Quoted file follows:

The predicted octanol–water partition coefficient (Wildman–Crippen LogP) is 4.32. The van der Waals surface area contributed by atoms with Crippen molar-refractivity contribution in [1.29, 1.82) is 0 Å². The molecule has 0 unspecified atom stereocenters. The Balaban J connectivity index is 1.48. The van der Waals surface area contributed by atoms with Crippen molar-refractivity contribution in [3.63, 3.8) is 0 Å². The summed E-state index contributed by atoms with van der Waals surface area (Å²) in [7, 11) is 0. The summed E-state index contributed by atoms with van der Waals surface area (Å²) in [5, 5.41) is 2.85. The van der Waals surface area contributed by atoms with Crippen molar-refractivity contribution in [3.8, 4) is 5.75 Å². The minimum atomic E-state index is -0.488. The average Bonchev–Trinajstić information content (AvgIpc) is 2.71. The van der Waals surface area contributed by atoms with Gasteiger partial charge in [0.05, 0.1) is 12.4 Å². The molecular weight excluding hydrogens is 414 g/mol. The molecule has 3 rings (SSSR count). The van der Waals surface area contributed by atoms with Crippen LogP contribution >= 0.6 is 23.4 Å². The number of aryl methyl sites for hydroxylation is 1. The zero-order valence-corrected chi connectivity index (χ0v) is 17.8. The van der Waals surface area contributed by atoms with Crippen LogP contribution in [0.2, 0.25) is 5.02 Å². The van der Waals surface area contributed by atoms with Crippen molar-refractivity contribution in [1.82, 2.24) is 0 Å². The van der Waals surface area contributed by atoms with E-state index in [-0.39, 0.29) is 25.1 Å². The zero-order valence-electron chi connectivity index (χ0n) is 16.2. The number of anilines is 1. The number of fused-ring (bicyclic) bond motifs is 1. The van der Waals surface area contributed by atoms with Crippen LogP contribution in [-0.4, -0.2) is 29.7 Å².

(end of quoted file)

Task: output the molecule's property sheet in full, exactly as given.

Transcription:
The predicted octanol–water partition coefficient (Wildman–Crippen LogP) is 4.32. The van der Waals surface area contributed by atoms with Crippen molar-refractivity contribution in [1.29, 1.82) is 0 Å². The molecule has 0 unspecified atom stereocenters. The Balaban J connectivity index is 1.48. The van der Waals surface area contributed by atoms with Crippen molar-refractivity contribution in [3.63, 3.8) is 0 Å². The summed E-state index contributed by atoms with van der Waals surface area (Å²) in [7, 11) is 0. The summed E-state index contributed by atoms with van der Waals surface area (Å²) in [5, 5.41) is 2.85. The van der Waals surface area contributed by atoms with Crippen molar-refractivity contribution in [3.8, 4) is 5.75 Å². The minimum atomic E-state index is -0.488. The average Bonchev–Trinajstić information content (AvgIpc) is 2.71. The van der Waals surface area contributed by atoms with Gasteiger partial charge in [0.05, 0.1) is 12.4 Å². The molecular weight excluding hydrogens is 414 g/mol. The molecule has 3 rings (SSSR count). The van der Waals surface area contributed by atoms with Crippen LogP contribution >= 0.6 is 23.4 Å². The number of aryl methyl sites for hydroxylation is 1. The zero-order valence-corrected chi connectivity index (χ0v) is 17.8. The van der Waals surface area contributed by atoms with Crippen LogP contribution in [0.2, 0.25) is 5.02 Å². The van der Waals surface area contributed by atoms with Crippen molar-refractivity contribution in [1.82, 2.24) is 0 Å². The van der Waals surface area contributed by atoms with E-state index in [-0.39, 0.29) is 25.1 Å². The zero-order valence-electron chi connectivity index (χ0n) is 16.2. The number of anilines is 1. The number of fused-ring (bicyclic) bond motifs is 1. The van der Waals surface area contributed by atoms with Crippen LogP contribution in [-0.4, -0.2) is 29.7 Å².